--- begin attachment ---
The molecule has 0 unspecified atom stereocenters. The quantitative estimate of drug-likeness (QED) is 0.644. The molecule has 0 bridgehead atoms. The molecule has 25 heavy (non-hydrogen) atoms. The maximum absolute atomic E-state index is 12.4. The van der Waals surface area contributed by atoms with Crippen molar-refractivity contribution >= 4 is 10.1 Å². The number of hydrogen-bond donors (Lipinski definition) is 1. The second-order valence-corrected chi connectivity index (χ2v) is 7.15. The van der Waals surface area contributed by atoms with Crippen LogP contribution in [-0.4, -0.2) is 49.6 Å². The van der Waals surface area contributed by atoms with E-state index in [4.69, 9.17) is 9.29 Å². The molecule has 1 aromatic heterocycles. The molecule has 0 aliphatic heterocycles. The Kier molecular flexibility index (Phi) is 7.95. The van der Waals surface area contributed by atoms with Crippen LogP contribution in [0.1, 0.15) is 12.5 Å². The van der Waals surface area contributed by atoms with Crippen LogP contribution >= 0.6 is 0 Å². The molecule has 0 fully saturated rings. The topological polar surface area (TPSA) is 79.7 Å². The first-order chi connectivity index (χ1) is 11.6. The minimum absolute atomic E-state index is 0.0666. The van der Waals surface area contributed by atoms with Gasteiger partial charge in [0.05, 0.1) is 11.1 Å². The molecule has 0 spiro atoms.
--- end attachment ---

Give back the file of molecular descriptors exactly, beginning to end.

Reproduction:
The molecule has 0 unspecified atom stereocenters. The quantitative estimate of drug-likeness (QED) is 0.644. The molecule has 0 bridgehead atoms. The molecule has 25 heavy (non-hydrogen) atoms. The maximum absolute atomic E-state index is 12.4. The van der Waals surface area contributed by atoms with Crippen molar-refractivity contribution >= 4 is 10.1 Å². The number of hydrogen-bond donors (Lipinski definition) is 1. The second-order valence-corrected chi connectivity index (χ2v) is 7.15. The van der Waals surface area contributed by atoms with Crippen LogP contribution in [-0.4, -0.2) is 49.6 Å². The van der Waals surface area contributed by atoms with E-state index in [4.69, 9.17) is 9.29 Å². The molecule has 1 aromatic heterocycles. The molecule has 0 aliphatic heterocycles. The Kier molecular flexibility index (Phi) is 7.95. The van der Waals surface area contributed by atoms with Crippen LogP contribution in [0.1, 0.15) is 12.5 Å². The van der Waals surface area contributed by atoms with Crippen LogP contribution >= 0.6 is 0 Å². The molecule has 0 fully saturated rings. The topological polar surface area (TPSA) is 79.7 Å². The first-order chi connectivity index (χ1) is 11.6. The minimum absolute atomic E-state index is 0.0666. The van der Waals surface area contributed by atoms with Gasteiger partial charge in [0.05, 0.1) is 11.1 Å². The molecule has 0 spiro atoms.